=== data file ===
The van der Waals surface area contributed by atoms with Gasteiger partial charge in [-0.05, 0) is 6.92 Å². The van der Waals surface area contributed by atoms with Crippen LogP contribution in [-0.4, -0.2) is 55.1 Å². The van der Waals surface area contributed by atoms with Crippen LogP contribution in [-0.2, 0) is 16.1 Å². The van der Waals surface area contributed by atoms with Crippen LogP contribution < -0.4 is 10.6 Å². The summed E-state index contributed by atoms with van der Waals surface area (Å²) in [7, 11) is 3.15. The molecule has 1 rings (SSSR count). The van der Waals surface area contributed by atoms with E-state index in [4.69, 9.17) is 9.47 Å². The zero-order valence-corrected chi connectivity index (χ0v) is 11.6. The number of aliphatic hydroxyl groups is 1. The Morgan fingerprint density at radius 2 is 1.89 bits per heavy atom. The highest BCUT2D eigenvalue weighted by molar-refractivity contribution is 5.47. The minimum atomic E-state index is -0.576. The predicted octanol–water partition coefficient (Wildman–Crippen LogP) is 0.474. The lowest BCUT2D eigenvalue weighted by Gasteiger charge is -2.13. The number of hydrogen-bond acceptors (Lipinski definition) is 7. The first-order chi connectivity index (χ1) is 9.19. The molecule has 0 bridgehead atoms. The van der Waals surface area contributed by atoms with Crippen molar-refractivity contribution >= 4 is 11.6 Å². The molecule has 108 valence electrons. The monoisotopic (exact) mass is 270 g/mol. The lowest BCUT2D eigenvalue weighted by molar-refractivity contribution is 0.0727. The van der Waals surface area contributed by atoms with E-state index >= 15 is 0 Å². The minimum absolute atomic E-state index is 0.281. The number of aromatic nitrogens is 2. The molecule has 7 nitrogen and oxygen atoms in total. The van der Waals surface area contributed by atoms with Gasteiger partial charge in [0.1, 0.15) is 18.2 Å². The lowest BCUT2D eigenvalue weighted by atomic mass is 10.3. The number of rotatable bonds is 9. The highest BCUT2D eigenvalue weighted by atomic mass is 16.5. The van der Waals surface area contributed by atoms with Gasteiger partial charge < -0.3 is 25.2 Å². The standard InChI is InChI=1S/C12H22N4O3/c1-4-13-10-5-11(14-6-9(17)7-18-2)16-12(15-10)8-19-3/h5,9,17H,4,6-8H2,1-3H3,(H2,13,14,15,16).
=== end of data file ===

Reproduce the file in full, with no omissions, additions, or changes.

The van der Waals surface area contributed by atoms with Gasteiger partial charge in [-0.05, 0) is 6.92 Å². The van der Waals surface area contributed by atoms with Crippen LogP contribution in [-0.4, -0.2) is 55.1 Å². The van der Waals surface area contributed by atoms with Crippen LogP contribution in [-0.2, 0) is 16.1 Å². The van der Waals surface area contributed by atoms with Crippen LogP contribution < -0.4 is 10.6 Å². The summed E-state index contributed by atoms with van der Waals surface area (Å²) in [7, 11) is 3.15. The molecule has 1 rings (SSSR count). The van der Waals surface area contributed by atoms with E-state index in [4.69, 9.17) is 9.47 Å². The zero-order valence-corrected chi connectivity index (χ0v) is 11.6. The number of aliphatic hydroxyl groups is 1. The Morgan fingerprint density at radius 2 is 1.89 bits per heavy atom. The highest BCUT2D eigenvalue weighted by molar-refractivity contribution is 5.47. The minimum atomic E-state index is -0.576. The predicted octanol–water partition coefficient (Wildman–Crippen LogP) is 0.474. The lowest BCUT2D eigenvalue weighted by Gasteiger charge is -2.13. The number of hydrogen-bond acceptors (Lipinski definition) is 7. The first-order chi connectivity index (χ1) is 9.19. The molecule has 0 bridgehead atoms. The van der Waals surface area contributed by atoms with Crippen molar-refractivity contribution >= 4 is 11.6 Å². The molecule has 108 valence electrons. The monoisotopic (exact) mass is 270 g/mol. The lowest BCUT2D eigenvalue weighted by molar-refractivity contribution is 0.0727. The van der Waals surface area contributed by atoms with E-state index >= 15 is 0 Å². The minimum absolute atomic E-state index is 0.281. The number of aromatic nitrogens is 2. The molecule has 7 nitrogen and oxygen atoms in total. The van der Waals surface area contributed by atoms with Gasteiger partial charge in [0.1, 0.15) is 18.2 Å². The lowest BCUT2D eigenvalue weighted by atomic mass is 10.3. The number of rotatable bonds is 9. The highest BCUT2D eigenvalue weighted by atomic mass is 16.5. The van der Waals surface area contributed by atoms with Gasteiger partial charge < -0.3 is 25.2 Å². The standard InChI is InChI=1S/C12H22N4O3/c1-4-13-10-5-11(14-6-9(17)7-18-2)16-12(15-10)8-19-3/h5,9,17H,4,6-8H2,1-3H3,(H2,13,14,15,16).